Ziad Bahaa Eddin, deputy prime minister and minister of international cooperation, confirmed to Mada Masr on Monday that he was resigning from his position as reports of a looming wider Cabinet shuffle circulated in the media.
In a statement published on his official Facebook page, Bahaa Eddin declared his resignation from the interim Cabinet, which was appointed in July after the army removed former President Mohamed Morsi following mass protests against him.
“My role in the coming period would be more consistent and effective in the political, partisan and legal sphere,” Bahaa Eddin said in his statement, adding that an “essential phase in the roadmap has almost ended.”
The news came at the same time that Defense Minister Abdel Fattah al-Sisi was promoted to Field Marshal by a decree from interim President Adly Mansour. Many perceived the move as one of many indications that Sisi plans to nominate himself for president, and just hours later, the Supreme Council of the Armed Forces said it delegated him to bid for the nation’s top post.
In his letter, Bahaa Eddin said that the Constitution’s approval in mid-January’s referendum with “a definitive majority” of the nation’s voters formed “a foundation for a new legitimacy.”
He also pointed to the progress being made by the Cabinet in implementing the program for economic development and social justice that was announced on September 12.
Referring to this critical phase of the roadmap, the minister said it was a time when “it was vital to unify the ranks and overcome all conflicts so the country could get past the state of constitutional and economic chaos created by the policies of the former regime.”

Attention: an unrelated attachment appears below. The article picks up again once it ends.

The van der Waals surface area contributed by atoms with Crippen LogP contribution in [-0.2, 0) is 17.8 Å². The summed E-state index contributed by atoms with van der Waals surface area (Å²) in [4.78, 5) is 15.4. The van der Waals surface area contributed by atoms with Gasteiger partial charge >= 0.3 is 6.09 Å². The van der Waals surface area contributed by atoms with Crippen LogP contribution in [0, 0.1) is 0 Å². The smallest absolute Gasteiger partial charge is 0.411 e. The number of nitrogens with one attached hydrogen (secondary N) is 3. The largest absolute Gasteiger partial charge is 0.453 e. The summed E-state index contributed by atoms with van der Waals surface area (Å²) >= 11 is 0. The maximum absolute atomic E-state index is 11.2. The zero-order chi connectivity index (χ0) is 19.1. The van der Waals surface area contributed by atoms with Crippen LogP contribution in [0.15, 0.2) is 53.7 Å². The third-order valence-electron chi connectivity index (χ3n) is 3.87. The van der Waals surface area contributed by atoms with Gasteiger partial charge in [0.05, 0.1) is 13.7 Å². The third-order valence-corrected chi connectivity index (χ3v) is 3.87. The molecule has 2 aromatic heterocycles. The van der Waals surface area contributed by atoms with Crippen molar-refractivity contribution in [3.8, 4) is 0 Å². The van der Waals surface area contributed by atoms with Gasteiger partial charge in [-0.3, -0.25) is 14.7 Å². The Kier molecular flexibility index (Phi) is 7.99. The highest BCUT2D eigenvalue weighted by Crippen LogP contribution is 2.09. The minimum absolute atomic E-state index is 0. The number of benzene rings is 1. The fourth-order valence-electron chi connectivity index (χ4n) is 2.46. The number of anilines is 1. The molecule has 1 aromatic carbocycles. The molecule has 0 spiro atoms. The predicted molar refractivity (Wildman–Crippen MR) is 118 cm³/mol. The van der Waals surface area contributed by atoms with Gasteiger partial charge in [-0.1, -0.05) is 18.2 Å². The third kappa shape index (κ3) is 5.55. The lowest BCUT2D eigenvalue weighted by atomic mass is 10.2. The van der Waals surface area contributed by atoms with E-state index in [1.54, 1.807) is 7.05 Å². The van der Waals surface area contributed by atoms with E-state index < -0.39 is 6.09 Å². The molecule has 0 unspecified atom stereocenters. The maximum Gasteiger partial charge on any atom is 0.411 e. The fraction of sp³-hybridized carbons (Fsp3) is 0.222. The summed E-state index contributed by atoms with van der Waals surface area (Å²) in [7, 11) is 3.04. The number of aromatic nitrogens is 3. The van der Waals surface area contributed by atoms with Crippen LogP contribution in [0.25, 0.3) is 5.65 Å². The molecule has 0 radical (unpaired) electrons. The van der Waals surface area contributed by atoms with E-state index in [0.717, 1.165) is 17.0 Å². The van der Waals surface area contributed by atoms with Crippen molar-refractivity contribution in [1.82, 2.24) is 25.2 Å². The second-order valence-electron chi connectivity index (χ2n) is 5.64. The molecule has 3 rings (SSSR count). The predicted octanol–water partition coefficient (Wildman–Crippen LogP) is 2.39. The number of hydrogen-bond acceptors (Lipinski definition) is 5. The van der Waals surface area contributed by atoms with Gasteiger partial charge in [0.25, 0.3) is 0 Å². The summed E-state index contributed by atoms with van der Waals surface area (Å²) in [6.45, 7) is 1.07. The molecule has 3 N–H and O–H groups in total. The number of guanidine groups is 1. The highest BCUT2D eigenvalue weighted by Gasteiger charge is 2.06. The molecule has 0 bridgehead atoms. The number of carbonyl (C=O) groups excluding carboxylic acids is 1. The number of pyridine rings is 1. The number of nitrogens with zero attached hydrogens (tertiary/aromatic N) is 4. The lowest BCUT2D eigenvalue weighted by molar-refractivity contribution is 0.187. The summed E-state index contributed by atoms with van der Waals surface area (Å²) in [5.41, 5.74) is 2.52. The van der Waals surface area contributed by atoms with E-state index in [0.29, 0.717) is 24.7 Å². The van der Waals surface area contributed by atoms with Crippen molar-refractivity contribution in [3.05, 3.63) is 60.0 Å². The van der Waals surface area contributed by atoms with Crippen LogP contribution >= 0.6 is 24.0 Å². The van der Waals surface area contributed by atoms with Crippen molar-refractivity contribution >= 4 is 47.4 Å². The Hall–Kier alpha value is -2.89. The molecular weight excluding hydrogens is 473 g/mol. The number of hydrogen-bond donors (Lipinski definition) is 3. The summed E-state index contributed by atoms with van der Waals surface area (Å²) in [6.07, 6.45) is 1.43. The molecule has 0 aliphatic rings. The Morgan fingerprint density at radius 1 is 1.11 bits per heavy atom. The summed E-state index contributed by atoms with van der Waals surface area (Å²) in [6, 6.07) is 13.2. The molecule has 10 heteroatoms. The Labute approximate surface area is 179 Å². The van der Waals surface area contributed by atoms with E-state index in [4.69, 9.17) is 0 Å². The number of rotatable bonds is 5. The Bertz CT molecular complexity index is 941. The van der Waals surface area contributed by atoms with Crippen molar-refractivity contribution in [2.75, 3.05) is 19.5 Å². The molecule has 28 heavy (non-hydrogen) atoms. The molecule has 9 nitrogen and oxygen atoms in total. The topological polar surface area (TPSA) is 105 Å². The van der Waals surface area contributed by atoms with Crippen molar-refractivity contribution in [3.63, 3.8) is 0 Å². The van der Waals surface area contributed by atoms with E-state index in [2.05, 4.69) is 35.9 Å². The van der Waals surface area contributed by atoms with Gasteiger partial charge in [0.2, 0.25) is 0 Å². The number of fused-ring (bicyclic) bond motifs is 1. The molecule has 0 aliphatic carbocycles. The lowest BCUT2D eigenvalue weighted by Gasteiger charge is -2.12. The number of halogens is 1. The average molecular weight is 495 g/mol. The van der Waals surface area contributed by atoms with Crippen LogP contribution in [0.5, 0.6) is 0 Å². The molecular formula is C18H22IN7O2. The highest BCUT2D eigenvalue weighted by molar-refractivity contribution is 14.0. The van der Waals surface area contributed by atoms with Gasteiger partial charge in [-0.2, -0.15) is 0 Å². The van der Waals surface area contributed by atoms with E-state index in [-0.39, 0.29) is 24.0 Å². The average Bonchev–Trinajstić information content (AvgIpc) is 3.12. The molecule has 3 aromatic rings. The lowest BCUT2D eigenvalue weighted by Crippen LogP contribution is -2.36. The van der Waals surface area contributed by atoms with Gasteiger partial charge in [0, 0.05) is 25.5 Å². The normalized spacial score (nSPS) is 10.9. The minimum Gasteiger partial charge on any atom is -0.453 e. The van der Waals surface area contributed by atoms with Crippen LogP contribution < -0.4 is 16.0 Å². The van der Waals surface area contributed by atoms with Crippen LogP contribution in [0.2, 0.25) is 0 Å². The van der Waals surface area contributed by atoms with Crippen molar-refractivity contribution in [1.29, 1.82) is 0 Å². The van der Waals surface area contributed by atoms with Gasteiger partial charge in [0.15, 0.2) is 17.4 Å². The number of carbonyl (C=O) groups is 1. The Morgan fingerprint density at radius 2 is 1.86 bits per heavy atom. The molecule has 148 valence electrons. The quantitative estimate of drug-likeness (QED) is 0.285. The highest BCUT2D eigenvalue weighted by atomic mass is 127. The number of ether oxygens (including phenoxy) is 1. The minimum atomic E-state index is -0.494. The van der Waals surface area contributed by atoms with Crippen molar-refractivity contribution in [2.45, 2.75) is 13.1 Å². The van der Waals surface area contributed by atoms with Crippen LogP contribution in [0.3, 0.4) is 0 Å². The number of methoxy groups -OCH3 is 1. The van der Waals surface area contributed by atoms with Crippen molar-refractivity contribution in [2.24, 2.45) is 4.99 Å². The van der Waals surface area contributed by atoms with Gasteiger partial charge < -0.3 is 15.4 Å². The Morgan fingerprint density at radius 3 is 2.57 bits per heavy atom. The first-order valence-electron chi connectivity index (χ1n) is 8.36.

As a new phase begins with the country preparing for consecutive elections and completing the roadmap, Bahaa Eddin said that “I request that you accept my resignation … upon your return from the Davos [World Economic] forum and completion of the January 25 commemorations, and as the roadmap becomes clearer.”
A veteran economist with a legal background, Bahaa Eddin was a member of the country’s first post-Mubarak parliament as a representative of the Social Democratic Party, of which he is a founding member. He has written extensively over the past two years about the economic challenges Egypt is facing, social justice and inclusive economic policies.
Bahaa Eddin held office under Mubarak as chairman of the General Authority for Investment, and then headed up the financial supervisory authority before resigning from his post with the outbreak of the January 2011 uprising. In February that year, he was tasked with forming a committee to draw up legislation to prevent conflict of interests between officials and the state. Bahaa Eddin is now the director of the Egyptian Initiative for the Prevention of Corruption.
The Cabinet was hailed for including members coming from what were seen as more revolutionary groups. Prime Minister Hazem al-Beblawi also hailed from the Social Democratic Party, and Manpower Minister Kamal Abu Eita is a long-time dissident labor leader.
For a short while, Mohamed ElBaradei served as the vice president for foreign affairs, but he resigned in mid-August after the violent dispersal of the two sit-ins demanding the reinstatement of Morsi that left hundreds dead.
As any talk of reconciliation with the Muslim Brotherhood and Morsi supporters fizzled, and as the crackdown on its leaders intensified, the Cabinet moved to issue the controversial Protest Law, which was rumored to have caused tension inside the Cabinet.
Activists who took to the streets to protest the new law were arrested, and as a result of ensuing events, many prominent figures of the revolution are now in jail.
Sources told the privately owned newspaper Al-Masry Al-Youm that an argument over the Protest Law took place between Bahaa Eddin and Interior Minister Mohamed Ibrahim, with the former contesting the bill. Ibrahim had reportedly argued that it was a much-needed instrument given the protests his ministry has to deal with and the hazards they are exposed to.
Bahaa Eddin had said that passing the law would hurt the interim government and the roadmap.